Labour in the Time of Corona


Back in the headlines
Even as we were getting used to a new set of technical terms and headlines, from the brand new name of the virus to social distancing to quarantine, suddenly there reappeared a word that we all assumed had receded for ever from the front page, namely, labour.

When is the last that we heard of ‘labour’ attracting the headlines and the attention of the elite commentariat on our pages and screens? All this while we have been hearing about the aam aadmi, about Hindus or Muslims, Dalits or Brahmins, women or  men, but we thought ‘labour’ as a category was a thing of the past. Somehow it was taken for granted that 21st century capitalism, with its entire production machine, can work without labour, or labourers could be pushed to remote places in China and elsewhere, placed on the margins of the whole system, made invisible like Mr. India. When have you last met someone who holds the labour beat in any of the media conglomerates, a labour-related function in the corporate sector, or a job learning and teaching about labour in the academia? At best labourers were some numbers, with employment going up according to the State agencies, going down according to the critiques, so many employed in this or that industry, but who cared; anyway there was too much population!

Lo and behold, they were no more mere numbers, they occupied not just the pages and screens but literally all possible public places, the bylanes, the roads, the highways, the railway tracks, the parks, the platforms, everywhere, not only as aam aadmi, Dalits or Biharis, but as labourers! Those who could afford to be inside their houses suddenly woke up to a new reality, a world not only infested with a deadly virus but also teeming with working people. Suddenly the ministers and officials and experts seem to be debating about labour: who will keep them, who will send them, and who will receive them? While making those elaborate plans for the lockdown to keep the virus at bay, no one thought about the workers who actually run the economy as they, on empty stomachs, took to the streets across the length and breadth of this vast country, highway after highway, one flyover after another and from one track to another, that too day after day and night, week after week, a never-ending stream of working people who literally make the wheels of this country move.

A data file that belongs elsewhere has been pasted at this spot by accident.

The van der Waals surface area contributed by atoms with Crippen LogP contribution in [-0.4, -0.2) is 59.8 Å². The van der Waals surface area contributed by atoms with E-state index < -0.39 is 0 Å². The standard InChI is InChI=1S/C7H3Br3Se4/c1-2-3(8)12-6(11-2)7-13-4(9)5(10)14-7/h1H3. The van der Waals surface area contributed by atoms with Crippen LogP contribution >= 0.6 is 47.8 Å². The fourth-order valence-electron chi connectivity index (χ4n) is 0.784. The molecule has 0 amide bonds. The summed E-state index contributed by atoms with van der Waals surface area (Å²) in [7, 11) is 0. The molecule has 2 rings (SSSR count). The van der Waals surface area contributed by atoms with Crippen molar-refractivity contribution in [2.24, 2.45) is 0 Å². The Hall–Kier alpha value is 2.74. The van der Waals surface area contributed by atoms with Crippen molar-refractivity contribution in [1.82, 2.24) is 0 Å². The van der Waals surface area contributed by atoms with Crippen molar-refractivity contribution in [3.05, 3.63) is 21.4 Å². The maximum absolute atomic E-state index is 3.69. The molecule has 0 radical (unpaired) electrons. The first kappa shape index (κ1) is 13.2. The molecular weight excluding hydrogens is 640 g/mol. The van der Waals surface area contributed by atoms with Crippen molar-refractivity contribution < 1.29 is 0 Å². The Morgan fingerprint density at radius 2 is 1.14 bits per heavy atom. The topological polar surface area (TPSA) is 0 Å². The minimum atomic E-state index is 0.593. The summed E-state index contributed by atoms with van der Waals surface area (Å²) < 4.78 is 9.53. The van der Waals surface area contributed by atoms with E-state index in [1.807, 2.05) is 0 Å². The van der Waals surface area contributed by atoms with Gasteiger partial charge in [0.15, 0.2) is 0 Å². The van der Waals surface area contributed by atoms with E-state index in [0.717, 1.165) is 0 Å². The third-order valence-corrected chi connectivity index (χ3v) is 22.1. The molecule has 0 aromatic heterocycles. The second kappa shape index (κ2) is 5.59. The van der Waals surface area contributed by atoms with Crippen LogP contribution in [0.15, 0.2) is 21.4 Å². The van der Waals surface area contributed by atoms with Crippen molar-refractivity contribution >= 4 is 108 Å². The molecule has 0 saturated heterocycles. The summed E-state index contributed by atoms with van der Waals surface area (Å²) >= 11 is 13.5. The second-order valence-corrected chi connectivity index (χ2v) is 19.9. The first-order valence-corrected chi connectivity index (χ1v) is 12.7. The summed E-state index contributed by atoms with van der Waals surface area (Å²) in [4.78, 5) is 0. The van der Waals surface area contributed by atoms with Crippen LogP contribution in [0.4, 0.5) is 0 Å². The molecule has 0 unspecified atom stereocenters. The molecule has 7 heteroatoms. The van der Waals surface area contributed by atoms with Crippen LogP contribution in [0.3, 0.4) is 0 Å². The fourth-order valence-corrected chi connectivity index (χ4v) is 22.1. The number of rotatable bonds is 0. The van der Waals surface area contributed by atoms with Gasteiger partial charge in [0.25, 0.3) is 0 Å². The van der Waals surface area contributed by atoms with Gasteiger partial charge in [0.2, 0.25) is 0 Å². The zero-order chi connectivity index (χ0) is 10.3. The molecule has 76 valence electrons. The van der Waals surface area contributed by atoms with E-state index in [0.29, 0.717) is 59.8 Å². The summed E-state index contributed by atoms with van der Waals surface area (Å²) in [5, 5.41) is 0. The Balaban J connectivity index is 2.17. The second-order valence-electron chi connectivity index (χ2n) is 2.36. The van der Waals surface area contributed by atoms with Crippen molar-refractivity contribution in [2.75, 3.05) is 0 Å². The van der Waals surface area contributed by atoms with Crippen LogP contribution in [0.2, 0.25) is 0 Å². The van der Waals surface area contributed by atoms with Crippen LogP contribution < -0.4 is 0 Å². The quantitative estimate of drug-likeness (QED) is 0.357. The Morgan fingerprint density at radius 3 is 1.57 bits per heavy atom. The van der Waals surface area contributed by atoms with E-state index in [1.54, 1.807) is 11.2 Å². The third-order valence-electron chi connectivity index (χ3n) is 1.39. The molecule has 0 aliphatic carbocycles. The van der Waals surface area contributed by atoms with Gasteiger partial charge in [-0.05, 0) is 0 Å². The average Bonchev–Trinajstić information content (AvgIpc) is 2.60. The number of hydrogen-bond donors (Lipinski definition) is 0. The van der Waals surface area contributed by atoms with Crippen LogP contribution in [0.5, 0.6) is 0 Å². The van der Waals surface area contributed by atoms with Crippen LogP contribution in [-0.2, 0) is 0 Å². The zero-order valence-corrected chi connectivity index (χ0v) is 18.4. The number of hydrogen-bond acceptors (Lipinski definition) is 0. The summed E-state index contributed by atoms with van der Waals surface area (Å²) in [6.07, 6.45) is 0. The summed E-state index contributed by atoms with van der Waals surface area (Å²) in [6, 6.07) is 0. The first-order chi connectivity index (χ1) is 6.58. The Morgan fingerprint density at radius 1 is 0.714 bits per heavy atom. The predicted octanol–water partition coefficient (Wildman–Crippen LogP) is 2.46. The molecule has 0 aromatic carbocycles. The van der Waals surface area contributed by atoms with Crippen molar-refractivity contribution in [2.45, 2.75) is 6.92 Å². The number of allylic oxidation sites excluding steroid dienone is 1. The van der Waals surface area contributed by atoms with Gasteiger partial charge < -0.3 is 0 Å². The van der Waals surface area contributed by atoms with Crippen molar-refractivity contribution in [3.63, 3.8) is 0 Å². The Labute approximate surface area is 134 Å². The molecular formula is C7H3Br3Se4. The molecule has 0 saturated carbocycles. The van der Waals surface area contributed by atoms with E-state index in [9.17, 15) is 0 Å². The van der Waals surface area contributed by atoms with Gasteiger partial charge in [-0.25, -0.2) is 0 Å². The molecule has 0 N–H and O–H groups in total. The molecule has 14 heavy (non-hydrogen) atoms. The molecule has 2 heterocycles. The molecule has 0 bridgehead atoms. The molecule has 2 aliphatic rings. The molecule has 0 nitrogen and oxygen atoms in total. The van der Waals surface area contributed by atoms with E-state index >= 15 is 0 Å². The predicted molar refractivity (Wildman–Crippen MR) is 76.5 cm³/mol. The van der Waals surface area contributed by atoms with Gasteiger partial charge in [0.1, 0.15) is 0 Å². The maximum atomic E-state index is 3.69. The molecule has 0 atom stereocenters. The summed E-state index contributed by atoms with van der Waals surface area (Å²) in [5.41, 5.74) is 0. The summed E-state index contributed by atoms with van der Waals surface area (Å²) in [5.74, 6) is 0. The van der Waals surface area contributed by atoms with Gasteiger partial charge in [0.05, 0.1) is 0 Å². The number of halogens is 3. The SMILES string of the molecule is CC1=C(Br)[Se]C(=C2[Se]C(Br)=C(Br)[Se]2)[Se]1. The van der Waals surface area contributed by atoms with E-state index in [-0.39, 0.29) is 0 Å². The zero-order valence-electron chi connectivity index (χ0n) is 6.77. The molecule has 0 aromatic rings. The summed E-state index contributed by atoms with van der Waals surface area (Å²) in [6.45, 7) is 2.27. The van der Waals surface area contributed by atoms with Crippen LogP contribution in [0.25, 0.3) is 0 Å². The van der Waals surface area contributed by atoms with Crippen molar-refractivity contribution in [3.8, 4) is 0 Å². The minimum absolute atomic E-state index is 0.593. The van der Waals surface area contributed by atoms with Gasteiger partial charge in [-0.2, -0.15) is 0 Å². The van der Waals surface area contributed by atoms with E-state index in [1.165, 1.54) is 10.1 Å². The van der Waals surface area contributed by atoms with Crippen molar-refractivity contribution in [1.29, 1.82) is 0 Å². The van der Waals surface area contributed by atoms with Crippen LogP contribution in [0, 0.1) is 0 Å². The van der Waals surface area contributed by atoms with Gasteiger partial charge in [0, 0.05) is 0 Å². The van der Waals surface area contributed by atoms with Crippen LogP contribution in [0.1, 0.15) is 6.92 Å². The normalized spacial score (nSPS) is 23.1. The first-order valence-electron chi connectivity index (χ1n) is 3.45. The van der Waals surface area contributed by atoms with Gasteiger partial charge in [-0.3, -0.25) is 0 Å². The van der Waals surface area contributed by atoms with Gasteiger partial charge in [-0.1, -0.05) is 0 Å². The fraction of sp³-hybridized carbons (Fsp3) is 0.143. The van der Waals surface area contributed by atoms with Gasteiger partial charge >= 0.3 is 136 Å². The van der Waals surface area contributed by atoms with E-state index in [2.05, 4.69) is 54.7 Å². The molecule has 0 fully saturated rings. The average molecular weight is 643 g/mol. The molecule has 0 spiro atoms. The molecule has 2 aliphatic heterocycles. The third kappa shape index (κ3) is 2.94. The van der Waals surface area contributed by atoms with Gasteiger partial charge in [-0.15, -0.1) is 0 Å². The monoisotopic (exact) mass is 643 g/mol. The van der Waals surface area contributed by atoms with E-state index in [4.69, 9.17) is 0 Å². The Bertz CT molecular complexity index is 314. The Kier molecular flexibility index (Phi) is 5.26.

As the tragedy literally unfolded in front of our eyes, the attention of our rulers seemed to be elsewhere. It was only after the markets crashed to record lows, and the reality dawned upon the bosses that they would need to restart something called the Economy (as if there were a switch somewhere that can simply be pressed), that it struck them that the first thing they would desperately need for starting it, really THE first thing, more than their money, machines, inputs and everything else, is labour, and hence what troubled them right in the midst of the virus was once again the question of labour!